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Humans and the Environment

Overview

  • Credit value: 30 credits at Level 4
  • Convenor: Kezia Barker
  • Assessment: a 2000-word individual essay (60%) and group project report (40%)

Module description

This module will introduce you to core issues related to the management of the environment, addressing questions about how we should govern, how we should live, how we should decide what to do, and whose responsibility it is anyway. This will include core concepts of sustainability, risk, scientific authority, justice and citizenship.

We will explore these issues with reference to a range of case studies related to specific environmental concerns, including climate change, wilderness areas, food risks, environmental contamination, and your own impact on the environment.

This is also a course in ideas about nature and the environment, as much as it considers actual policy, scientific and public practices related to environmental issues. These ideas include popular and widely held understandings of nature 'out there', but also changing and competing ideas about nature within academia. This module offers you the opportunity to become skilled in interpreting the complexity behind the use of the term 'nature' and 'natural' and how it is mobilised for political and scientific ends.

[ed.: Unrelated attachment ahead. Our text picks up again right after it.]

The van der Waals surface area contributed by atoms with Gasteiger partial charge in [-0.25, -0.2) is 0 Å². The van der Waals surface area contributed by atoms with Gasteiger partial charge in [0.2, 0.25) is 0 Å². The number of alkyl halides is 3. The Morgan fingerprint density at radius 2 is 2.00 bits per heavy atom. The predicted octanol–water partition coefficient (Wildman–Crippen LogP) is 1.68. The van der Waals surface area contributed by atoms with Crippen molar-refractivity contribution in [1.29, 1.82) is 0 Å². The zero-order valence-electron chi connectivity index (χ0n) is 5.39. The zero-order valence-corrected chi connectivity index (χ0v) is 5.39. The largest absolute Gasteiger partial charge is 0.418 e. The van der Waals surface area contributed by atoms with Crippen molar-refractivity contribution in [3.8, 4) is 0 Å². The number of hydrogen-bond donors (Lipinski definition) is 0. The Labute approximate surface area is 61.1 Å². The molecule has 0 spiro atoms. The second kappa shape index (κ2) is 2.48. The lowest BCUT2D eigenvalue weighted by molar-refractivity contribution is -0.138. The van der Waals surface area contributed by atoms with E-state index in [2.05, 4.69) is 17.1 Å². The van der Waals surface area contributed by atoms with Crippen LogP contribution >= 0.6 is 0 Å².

Learning objectives

By the end of this module, you will have:

  • been introduced to key academic approaches and debates in the study of environmental policy and politics
  • considered key issues of concern in the interaction of humans and the environment
  • been introduced to the institutional and policy-making context for environmental issues nationally and internationally
  • considered the contested understandings of 'nature' and the 'environment' and the significance of this for environmental politics.